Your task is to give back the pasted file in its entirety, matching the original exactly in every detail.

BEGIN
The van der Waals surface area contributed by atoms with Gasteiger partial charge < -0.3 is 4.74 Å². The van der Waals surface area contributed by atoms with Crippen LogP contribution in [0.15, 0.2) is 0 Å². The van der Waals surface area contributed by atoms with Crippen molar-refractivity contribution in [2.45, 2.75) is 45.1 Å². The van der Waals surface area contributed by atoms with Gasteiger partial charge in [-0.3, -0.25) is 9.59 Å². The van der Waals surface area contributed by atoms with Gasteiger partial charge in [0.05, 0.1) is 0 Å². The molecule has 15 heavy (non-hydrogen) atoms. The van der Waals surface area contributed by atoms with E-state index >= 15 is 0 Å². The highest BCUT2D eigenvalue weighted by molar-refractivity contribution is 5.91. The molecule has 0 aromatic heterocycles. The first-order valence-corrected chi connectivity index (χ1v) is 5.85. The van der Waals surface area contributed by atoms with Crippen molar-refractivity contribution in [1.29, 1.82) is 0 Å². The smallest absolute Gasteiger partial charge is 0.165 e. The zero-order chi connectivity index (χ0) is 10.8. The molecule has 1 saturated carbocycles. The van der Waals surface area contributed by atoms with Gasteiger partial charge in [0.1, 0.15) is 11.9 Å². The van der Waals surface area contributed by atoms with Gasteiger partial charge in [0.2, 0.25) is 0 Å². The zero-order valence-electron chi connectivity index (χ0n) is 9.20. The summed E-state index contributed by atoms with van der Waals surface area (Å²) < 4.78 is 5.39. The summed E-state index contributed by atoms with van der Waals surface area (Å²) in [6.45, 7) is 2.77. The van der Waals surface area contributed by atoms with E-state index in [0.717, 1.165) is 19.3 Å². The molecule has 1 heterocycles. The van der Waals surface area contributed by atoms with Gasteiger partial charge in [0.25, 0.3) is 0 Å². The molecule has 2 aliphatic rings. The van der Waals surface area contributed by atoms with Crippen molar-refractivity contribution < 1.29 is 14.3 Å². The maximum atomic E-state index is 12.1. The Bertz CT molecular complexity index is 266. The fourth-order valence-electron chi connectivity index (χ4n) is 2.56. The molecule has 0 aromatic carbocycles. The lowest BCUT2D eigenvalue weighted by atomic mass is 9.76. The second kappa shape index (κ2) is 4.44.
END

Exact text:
The van der Waals surface area contributed by atoms with Gasteiger partial charge < -0.3 is 4.74 Å². The van der Waals surface area contributed by atoms with Crippen LogP contribution in [0.15, 0.2) is 0 Å². The van der Waals surface area contributed by atoms with Crippen molar-refractivity contribution in [2.45, 2.75) is 45.1 Å². The van der Waals surface area contributed by atoms with Gasteiger partial charge in [-0.3, -0.25) is 9.59 Å². The van der Waals surface area contributed by atoms with Gasteiger partial charge in [0.05, 0.1) is 0 Å². The molecule has 15 heavy (non-hydrogen) atoms. The van der Waals surface area contributed by atoms with E-state index >= 15 is 0 Å². The highest BCUT2D eigenvalue weighted by molar-refractivity contribution is 5.91. The molecule has 0 aromatic heterocycles. The first-order valence-corrected chi connectivity index (χ1v) is 5.85. The van der Waals surface area contributed by atoms with Crippen molar-refractivity contribution in [1.29, 1.82) is 0 Å². The smallest absolute Gasteiger partial charge is 0.165 e. The zero-order chi connectivity index (χ0) is 10.8. The molecule has 1 saturated carbocycles. The van der Waals surface area contributed by atoms with Gasteiger partial charge in [0.1, 0.15) is 11.9 Å². The van der Waals surface area contributed by atoms with Gasteiger partial charge in [0.2, 0.25) is 0 Å². The zero-order valence-electron chi connectivity index (χ0n) is 9.20. The summed E-state index contributed by atoms with van der Waals surface area (Å²) < 4.78 is 5.39. The summed E-state index contributed by atoms with van der Waals surface area (Å²) in [6.45, 7) is 2.77. The van der Waals surface area contributed by atoms with E-state index in [0.717, 1.165) is 19.3 Å². The molecule has 1 heterocycles. The van der Waals surface area contributed by atoms with Gasteiger partial charge in [0.25, 0.3) is 0 Å². The molecule has 2 aliphatic rings. The van der Waals surface area contributed by atoms with Crippen molar-refractivity contribution < 1.29 is 14.3 Å². The maximum atomic E-state index is 12.1. The Bertz CT molecular complexity index is 266. The fourth-order valence-electron chi connectivity index (χ4n) is 2.56. The molecule has 0 aromatic carbocycles. The lowest BCUT2D eigenvalue weighted by atomic mass is 9.76. The second kappa shape index (κ2) is 4.44.